Skills and costs create a ‘ticking time bomb’ for construction


57% of building contractors reported that private new housing output rose during Q1. Photo: David Holt

The skills shortage and rising labour costs were said to be a ‘ticking time bomb’ for the construction industry, as the latest Construction products Association trade survey shows the industry growing for four consecutive quarters for the first time in six years.


Construction activity rose for the fourth consecutive quarter in Q1 this year, the Trade Survey found.Firms across all areas of construction saw increased output including building contractors, SMEs, specialist contractors, civil engineers and product manufacturers.


CPA economics director Dr Noble Francis said this indicates that activity will continue to rise throughout 2014.


But national chair of the National Federation of Builders Paul Senior warned: “Higher labour costs and a lack of available skills are a ticking time bomb that needs to be defused urgently otherwise, for many SMEs, the premiums attached to the cost of simply building will become unsustainable.”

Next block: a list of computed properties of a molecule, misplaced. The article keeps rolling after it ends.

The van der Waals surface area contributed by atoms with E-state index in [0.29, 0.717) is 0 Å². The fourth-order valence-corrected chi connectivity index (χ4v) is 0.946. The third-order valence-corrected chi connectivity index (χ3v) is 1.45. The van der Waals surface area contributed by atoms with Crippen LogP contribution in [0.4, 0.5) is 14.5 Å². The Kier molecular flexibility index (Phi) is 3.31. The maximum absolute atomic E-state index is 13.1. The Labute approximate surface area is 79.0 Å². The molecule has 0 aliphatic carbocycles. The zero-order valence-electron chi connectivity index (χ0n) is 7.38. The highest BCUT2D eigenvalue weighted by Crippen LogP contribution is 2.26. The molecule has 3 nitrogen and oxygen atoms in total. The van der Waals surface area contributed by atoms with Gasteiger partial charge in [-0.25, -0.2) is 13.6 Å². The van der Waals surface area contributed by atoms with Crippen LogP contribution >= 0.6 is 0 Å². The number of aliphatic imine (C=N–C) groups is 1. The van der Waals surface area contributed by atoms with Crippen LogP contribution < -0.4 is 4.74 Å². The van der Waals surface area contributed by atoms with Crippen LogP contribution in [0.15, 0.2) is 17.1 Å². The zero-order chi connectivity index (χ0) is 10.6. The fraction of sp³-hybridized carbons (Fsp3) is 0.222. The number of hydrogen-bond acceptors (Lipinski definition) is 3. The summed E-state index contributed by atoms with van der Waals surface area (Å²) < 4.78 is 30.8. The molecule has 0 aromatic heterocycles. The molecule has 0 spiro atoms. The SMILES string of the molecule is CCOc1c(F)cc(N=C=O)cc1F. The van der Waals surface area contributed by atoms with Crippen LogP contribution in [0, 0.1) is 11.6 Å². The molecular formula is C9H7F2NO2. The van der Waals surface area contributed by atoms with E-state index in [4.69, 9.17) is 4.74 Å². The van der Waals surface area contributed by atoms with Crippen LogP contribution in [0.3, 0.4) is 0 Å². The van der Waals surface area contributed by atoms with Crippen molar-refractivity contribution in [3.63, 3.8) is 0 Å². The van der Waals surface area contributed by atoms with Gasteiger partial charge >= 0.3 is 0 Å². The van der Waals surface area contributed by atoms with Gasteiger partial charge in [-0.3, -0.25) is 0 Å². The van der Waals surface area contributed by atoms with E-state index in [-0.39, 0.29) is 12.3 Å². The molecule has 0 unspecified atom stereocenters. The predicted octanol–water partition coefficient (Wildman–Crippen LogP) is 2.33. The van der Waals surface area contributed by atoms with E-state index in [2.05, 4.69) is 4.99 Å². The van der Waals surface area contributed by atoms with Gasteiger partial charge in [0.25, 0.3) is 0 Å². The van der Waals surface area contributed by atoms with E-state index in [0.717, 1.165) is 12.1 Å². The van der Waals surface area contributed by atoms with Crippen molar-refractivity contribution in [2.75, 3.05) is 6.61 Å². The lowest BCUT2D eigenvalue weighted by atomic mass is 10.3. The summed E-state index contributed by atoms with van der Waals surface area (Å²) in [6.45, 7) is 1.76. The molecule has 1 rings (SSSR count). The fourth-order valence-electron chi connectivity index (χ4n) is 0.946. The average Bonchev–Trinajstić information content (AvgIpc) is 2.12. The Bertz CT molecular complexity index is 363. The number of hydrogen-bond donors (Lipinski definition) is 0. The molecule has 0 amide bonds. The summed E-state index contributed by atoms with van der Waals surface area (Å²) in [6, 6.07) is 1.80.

The survey showed 57% of building contractors reporting that, on balance, private new housing output rose during Q1 compared with 20% in 2013 Q4, while 47% of firms said tender prices rose in Q1 versus only 2% in 2013 Q4.


Dr Francis said: “Unsurprisingly, private new housing was the key driver of construction activity,” adding: “Tender prices rose in Q1 but any boost from this is likely to occur when the resulting work hits the ground later this year.”


However cost rises in Q1 were a key concern, with 77% of building contractors reporting that overall costs rose. This included 89% of firms experiencing rises in material costs and 50% of firms having to pay out more for labour costs, much higher than the 7% of firms reporting the same thing at the start of the 2013.


Another key issue was technical skills availability. Dr Francis said: “61% of building contractors reported that it was difficult to obtain bricklayers during Q1 compared with 41% in Q4 and only 10% one year ago.  A further 28% reported that they had difficulty recruiting carpenters.”